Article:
On a picky note - I was a bit surprised to see Application.cfm referenced. The test does make use of Application.cfc, and I do think developers should know about the existence of Application.cfm, but all focus should be to App.cfc I think. (This point I think I may get some push back on from my readers, and on reflection, I'm not even sure how strongly I feel about it, but I thought I'd put it out there.)

I was also a bit worried that the test wouldn't have any ColdFusion 8. I think I got to about a third of the way through before I saw something specific to ColdFusion 8, but after there was a good mix of CF8 stuff. To be fair, ColdFusion has a large number of functions and features and there is no way every question could refer to just version 8.

So let me summarize this before moving on to Dreamweaver. All in all, I think the test needs a lot of work. I do not think it should be taken in it's current state. It is not quite as bad as I remember it from the review, but I cannot recommend someone pay for this test unless they have to for a good job. I can stand on my high horse all day and say what I want, but don't be stupid. If you need the certification to pass, then take it. But outside of that, I'm suggesting folks avoid the test. This is my personal opinion obviously and I welcome opinions to the contrary, and as the subject says, Adobe, please, tell me I'm wrong.

So - the above is nothing terribly urgent. Not the end of the world for sure. ColdFusion isn't going to die because of it. However the following does concern me and frankly, disappoints me.

On another listserv I belong to, there has been a lot of discussion about the Dreamweaver certification. As I don't use Dreamweaver, I only paid it half-mind, but I wasn't surprised to see people complaining about it. I would assume the same people responsible for the CF cert also handle the DW cert, but I could be wrong. What did get my attention though was the concern amongst instructors. Apparently they have to pass the certification in order to keep teaching.

For them - a poorly written certification isn't an academic concern but a matter of their livelihood. Recently Dee Sadler shared some "good" news. Adobe had recognized that the certification was flawed, and since they didn't have time to address it, they were letting instructors off the hook. This is great. But then something caught my eye. Adobe went on to say that if an instructor wanted to be product certified, they still needed to take the test.

So.... consider that statement.

Adobe recognizes the test is flawed (good) and recognizes they don't have time to fix it (understandable) and will allow instructors to skip it (great), but they will continue to allow people to pay for and take the certification that they themselves admit is flawed and not appropriate for their instructors.

This boggled my mind. You can't say a test is flawed so much that it can (perhaps should) be avoided and still allow the test to be taken. These tests cost money. Maybe not a lot, but they do cost money. To keep these tests on the market is wrong. I understand that Adobe is a very large company and large companies move slowly, but I'm surprised that no more action has been taken. (That I know of, but that's part of the reason I'm blogging all of this - to help spur action.)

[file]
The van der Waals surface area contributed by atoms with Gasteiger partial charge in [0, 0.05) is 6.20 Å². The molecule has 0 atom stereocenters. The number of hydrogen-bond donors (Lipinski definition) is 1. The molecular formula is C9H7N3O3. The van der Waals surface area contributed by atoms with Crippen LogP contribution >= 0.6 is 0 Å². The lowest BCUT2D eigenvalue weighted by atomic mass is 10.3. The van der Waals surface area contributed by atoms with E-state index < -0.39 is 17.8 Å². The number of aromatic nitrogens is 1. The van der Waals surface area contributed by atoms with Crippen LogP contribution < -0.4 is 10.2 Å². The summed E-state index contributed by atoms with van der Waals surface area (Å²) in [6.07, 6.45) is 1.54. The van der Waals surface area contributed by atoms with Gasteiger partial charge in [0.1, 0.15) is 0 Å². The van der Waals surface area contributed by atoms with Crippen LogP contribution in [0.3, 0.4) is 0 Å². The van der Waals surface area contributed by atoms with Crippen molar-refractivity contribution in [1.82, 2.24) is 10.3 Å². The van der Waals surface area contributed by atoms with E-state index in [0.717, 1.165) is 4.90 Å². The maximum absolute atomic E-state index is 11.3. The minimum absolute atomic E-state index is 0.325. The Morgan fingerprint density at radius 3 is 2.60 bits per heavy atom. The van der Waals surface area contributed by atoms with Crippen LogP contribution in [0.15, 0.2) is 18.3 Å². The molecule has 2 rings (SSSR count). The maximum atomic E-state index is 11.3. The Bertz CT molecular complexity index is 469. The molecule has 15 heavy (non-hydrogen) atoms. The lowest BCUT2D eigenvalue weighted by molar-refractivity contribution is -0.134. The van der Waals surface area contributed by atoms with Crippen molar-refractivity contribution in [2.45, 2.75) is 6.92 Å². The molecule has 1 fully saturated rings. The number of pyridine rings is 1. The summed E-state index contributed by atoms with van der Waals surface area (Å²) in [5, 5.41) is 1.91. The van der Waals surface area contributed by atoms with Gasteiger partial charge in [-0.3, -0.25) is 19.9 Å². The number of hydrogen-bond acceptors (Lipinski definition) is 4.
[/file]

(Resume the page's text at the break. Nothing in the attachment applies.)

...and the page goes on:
So - there we have it. I welcome one and all to come in and argue with these points. My goal here isn't to attack Adobe. That would be dumb considering how much I love their products. But I do feel that something is seriously flawed and that they need to step up and fix the issue.

36 Comments

  • Commented on 06-03-2008 at 2:53 PM
    Thanks Ray for the update on the certification on Coldfusion. I was thinking of taking it, but I think I will hold off. You make a good point about if you don't plan on changing jobs, why bother.
  • Commented on 06-03-2008 at 3:01 PM
    Thanks for the heads-up on the ColdFusion exam, Ray.

    My organization is just starting a professional development initiative where they'll pay for us to get certified in our respective technologies, so I was planning to take advantage of it and take the test, but doesn't sound like it would be worth it.
  • Shama #
    Commented on 06-03-2008 at 3:14 PM
    Thanks for your insight Ray. I have been planning to take the CF8 exam but if it's a low standard poorly written exam which doesn't hold up in the CF community itself, then it's probably not really worth the time and money.
  • Commented on 06-03-2008 at 3:23 PM
    I took a ColdFusion competency test for a job from a qualified testing agency a while back to determine whether I had the skills of a "certified CF developer " ...

    After the test results came back, the hiring authority informed me that I tested out as "advanced" :)

    Thing is ... I know that I am most certainly NOT an advanced ColdFusion developer ... maybe advanced beginner ... but no where near advanced.

    Moral of the story?

    Being able to take a tests well, does not translate in to skills in practice ~ vis a vis.

    Food for thought.
  • Sami Hoda #
    Commented on 06-03-2008 at 3:49 PM
    Ray,

    One of the questions I ask when interviewing is whether or not the person is certified. If they are, I ask them about the test, what they thought, etc. If they didn't, I ask them if they plan to (why or why not)... Their ideas on certification, motivations, and plans say a lot. So I don't necessary care if they are certified, but I use the certification process to start a discussion, and it leads to some very interesting answers. So I find it useful, but in my own way.
  • Commented on 06-03-2008 at 3:56 PM